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I hope John's legacy will be a lifesaving air ambulance, says partner of Dr Hinds

By Allan Preston

Published 28/01/2016

Dr Janet Acheson with Jamie Hamilton and Richard Nichols
Dr Janet Acheson with Jamie Hamilton and Richard Nichols
Dr John Hinds

The partner of late road racing doctor John Hinds has said she hopes his legacy will be the provision of an emergency air ambulance for Northern Ireland.

Dr Janet Acheson made the comments while accepting a special posthumous award on his behalf for exceptional services to motorcycle racing.

John, known as one of the flying doctors of Irish road racing, was fatally injured last July as he provided medical cover at a Skerries 100 practice session in Co Dublin. While travelling behind riders on a practice lap, his bike crashed into a wall.

"There's nothing that's going to compensate me for John's loss," said Dr Acheson. "But John got an awful lot of fulfilment out of saving people's lives and limbs at road races."

John, a consultant anaesthetist at Craigavon Area Hospital, campaigned for a dedicated helicopter emergency medical service, and Dr Acheson said that he "struggled at times because doors were not being opened".

"If anything good comes out of John's death, hopefully it will be that there are lives saved," she added. "In some ways, this is much bigger than John. His death has brought this into the spotlight in a way I don't think it would have been otherwise. That's a positive I have to take."

The award, sponsored by Greenlight Television, will be announced at tomorrow night's Cornmarket Bike Awards - the Oscars of motorcycle racing.

It was handed over in advance as Dr Acheson will be attending the John Hinds Trauma Lecture by Dr Brian Burns from the Sydney Helicopter Emergency Medical Service at Belfast's Titanic Centre on the same day.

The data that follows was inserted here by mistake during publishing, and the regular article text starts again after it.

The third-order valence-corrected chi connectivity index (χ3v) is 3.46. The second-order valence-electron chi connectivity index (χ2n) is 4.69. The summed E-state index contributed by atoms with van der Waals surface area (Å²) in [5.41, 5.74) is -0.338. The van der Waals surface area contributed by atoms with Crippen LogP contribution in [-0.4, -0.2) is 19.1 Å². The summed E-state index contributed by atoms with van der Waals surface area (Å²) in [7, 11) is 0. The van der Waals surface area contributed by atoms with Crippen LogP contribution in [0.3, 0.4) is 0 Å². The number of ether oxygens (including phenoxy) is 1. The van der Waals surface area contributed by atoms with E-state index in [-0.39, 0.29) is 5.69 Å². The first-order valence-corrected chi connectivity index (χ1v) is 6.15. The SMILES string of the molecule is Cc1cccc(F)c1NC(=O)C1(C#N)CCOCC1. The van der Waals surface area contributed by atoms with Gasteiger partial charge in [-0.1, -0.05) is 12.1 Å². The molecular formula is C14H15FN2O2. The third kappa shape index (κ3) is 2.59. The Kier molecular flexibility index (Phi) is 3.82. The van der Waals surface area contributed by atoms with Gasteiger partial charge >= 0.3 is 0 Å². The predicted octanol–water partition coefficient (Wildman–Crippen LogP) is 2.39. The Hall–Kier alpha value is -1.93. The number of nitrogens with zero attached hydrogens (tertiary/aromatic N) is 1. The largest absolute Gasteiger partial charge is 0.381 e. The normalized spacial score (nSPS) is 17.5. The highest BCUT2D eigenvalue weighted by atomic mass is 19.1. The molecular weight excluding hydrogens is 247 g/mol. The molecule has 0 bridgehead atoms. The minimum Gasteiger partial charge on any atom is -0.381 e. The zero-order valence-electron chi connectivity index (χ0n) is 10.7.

The presentation was made by Ballyclare road racer Jamie Hamilton, who was airlifted after a crash at the Manx TT last year and was one of the many racers who John helped.

"I had a personal coming together with John last year when I had a crash at Skerries," Jamie said. "He helped me and even the after-support he gave me following the crash meant a lot. As for the helicopter fund that John was dealing with, I had a helicopter at the TT last year. It saved me, and that's why it means a lot to me."

Dr Acheson told how the trophy would take "pride of place on our mantelpiece at home".

"My wish is that John was here to receive this, but I am proud and honoured to accept it on his behalf," she said. "John did love saving lives and limbs, and it gave him fulfilment in his medical career, but as an avid motorcycling fan he always said he had the best seat in the house. I'm sure the motorcycling fraternity will always be behind the medical team of the MCUI (the Motorcycle Union of Ireland). I think this award is as much theirs as it is John's."

Northern Ireland is the only region in the UK or Ireland without an emergency medial helicopter, though there are hopes one will be in place in time for this year's North West 200.

A public consultation on the viability of such a service has just finished. More than 65,000 signatures have been added to a petition in support of it. Cost of the service is £2.38m, with annual running costs of £1.8m.

In September Health Minister Simon Hamilton said he was committed to the idea.

"I believe the time is right to transform our trauma services, with the debate on the need for a helicopter emergency medical service providing the opportunity for this," said Mr Hamilton.

The minister said he hoped a "robust and recurrent charitable funding contribution" could be secured to help finance the service.

Belfast Telegraph

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